In this paper, a model predictive control (MPC) approach is presented to maximize the energy generated by a small vertical axis wind turbine (VAWT) subject to current and voltage constraints of electrical and power electronic components. Our method manipulates a load coefficient and optimizes the control trajectory over a prediction horizon such that a cost function that measures the deviation from the maximum available energy and the violation of current and voltage constraints is minimized. Simplified models for the VAWT and a permanent magnet generator have been used. A number of simulations have been carried out to demonstrate the performance of the proposed method at step and oscillatory wind conditions. Furthermore, impacts of the constraints on energy generation have been investigated. Moreover, the performance of the MPC has been compared with a typical maximum power point tracking algorithm in order to show that maximizing the instantaneous power does not mean maximizing the energy; and simulation results have shown that the MPC outperforms the maximum power point tracking algorithm in terms of generated energy by allowing deviations from the maximum power instantaneously for future gains in energy generation.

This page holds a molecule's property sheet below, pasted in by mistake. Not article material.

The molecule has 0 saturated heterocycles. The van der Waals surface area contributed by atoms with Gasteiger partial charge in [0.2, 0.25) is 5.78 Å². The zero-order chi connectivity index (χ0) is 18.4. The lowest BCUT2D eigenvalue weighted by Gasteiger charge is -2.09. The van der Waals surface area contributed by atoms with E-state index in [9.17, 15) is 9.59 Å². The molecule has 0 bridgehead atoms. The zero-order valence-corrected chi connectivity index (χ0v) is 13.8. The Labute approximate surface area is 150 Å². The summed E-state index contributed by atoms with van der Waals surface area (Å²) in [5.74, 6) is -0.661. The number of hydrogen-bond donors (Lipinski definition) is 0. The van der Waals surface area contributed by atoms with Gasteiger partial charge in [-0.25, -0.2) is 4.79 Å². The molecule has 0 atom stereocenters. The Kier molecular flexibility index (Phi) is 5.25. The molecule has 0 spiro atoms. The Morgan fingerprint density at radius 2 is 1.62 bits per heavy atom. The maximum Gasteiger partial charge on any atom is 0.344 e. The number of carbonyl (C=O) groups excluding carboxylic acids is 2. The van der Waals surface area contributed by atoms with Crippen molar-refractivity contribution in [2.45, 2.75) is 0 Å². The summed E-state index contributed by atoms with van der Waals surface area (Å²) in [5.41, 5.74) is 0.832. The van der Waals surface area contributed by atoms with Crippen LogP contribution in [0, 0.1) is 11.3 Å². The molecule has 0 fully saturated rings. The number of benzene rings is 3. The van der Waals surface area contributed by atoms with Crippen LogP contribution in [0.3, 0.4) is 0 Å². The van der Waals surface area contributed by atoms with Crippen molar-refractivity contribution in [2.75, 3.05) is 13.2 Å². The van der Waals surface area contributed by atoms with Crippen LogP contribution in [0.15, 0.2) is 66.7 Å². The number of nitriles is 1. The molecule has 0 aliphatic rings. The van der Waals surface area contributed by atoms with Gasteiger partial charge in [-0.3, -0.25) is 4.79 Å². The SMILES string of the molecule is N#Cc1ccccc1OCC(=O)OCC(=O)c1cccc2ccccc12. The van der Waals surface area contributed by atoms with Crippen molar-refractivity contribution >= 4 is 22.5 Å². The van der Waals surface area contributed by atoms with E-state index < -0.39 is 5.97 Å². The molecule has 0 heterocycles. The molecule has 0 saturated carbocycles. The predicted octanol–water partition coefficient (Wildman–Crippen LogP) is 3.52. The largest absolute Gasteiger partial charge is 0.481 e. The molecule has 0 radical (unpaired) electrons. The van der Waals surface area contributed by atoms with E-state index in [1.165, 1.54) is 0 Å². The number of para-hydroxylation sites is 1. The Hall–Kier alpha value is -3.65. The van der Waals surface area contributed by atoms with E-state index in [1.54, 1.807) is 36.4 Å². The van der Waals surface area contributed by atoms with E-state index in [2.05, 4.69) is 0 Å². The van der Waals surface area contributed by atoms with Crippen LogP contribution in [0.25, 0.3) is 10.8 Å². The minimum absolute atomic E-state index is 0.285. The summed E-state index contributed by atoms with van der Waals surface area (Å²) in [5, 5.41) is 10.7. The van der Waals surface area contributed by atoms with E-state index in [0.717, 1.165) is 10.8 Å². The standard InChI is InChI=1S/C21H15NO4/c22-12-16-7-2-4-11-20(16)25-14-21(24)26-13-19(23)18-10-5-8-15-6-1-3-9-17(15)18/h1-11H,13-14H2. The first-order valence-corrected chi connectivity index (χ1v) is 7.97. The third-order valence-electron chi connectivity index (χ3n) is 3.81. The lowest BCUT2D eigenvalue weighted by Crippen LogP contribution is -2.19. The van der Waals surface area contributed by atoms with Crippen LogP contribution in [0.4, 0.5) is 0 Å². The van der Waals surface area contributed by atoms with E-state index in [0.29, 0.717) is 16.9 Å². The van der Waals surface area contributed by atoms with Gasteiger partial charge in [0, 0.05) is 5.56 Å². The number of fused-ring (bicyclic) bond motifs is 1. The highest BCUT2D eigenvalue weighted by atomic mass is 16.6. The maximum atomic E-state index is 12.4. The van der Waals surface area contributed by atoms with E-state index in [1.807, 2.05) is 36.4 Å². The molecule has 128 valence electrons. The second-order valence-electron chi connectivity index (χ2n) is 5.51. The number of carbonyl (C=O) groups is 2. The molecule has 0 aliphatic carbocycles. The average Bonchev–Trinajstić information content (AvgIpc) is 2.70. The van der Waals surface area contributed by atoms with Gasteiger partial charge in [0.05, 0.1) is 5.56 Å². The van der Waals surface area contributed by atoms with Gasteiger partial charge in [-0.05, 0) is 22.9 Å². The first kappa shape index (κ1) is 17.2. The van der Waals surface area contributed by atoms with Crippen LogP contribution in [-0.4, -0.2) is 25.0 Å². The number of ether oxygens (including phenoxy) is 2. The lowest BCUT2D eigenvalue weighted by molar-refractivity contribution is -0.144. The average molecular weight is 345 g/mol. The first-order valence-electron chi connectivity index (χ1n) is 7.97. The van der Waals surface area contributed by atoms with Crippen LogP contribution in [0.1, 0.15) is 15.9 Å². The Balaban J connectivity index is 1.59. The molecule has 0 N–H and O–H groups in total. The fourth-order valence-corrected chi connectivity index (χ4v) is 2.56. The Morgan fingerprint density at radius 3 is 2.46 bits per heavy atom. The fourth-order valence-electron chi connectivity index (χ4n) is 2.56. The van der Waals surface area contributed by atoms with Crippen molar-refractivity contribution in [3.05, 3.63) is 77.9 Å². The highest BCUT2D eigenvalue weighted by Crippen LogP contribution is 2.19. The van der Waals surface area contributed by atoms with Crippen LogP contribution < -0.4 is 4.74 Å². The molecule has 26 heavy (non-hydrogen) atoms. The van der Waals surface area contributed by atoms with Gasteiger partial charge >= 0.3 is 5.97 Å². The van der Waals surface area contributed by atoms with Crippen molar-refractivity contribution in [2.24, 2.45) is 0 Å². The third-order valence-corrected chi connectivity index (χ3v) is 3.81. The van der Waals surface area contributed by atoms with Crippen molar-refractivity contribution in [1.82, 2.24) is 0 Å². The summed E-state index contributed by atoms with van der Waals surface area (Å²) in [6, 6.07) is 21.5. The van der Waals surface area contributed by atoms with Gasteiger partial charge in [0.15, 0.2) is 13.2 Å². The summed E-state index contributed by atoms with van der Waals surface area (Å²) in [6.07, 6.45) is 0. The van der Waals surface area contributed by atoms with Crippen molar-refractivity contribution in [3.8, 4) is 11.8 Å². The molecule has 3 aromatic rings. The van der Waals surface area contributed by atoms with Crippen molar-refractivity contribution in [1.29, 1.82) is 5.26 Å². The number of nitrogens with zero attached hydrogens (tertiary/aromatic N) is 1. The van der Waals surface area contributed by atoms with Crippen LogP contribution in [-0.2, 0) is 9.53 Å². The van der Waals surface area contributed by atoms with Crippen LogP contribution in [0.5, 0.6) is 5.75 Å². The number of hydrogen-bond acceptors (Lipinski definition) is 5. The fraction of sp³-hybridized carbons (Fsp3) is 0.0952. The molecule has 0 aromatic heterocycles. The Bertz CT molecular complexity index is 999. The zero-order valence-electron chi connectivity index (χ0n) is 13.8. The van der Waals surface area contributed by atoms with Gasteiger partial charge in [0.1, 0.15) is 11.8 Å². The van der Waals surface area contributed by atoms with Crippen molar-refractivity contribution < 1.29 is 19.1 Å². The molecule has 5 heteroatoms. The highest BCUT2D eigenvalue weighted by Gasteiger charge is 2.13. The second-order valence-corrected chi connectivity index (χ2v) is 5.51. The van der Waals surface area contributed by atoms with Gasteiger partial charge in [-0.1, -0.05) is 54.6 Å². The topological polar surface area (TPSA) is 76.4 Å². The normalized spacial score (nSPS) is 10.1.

- Dynamic Systems and Control Division
Model Predictive Control for Energy Maximization of Small Vertical Axis Wind Turbines
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Onol, AO, Sancar, U, Onat, A, & Yesilyurt, S. "Model Predictive Control for Energy Maximization of Small Vertical Axis Wind Turbines." Proceedings of the ASME 2015 Dynamic Systems and Control Conference. Volume 1: Adaptive and Intelligent Systems Control; Advances in Control Design Methods; Advances in Non-Linear and Optimal Control; Advances in Robotics; Advances in Wind Energy Systems; Aerospace Applications; Aerospace Power Optimization; Assistive Robotics; Automotive 2: Hybrid Electric Vehicles; Automotive 3: Internal Combustion Engines; Automotive Engine Control; Battery Management; Bio Engineering Applications; Biomed and Neural Systems; Connected Vehicles; Control of Robotic Systems. Columbus, Ohio, USA. October 28–30, 2015. V001T05A003. ASME. https://doi.org/10.1115/DSCC2015-9891
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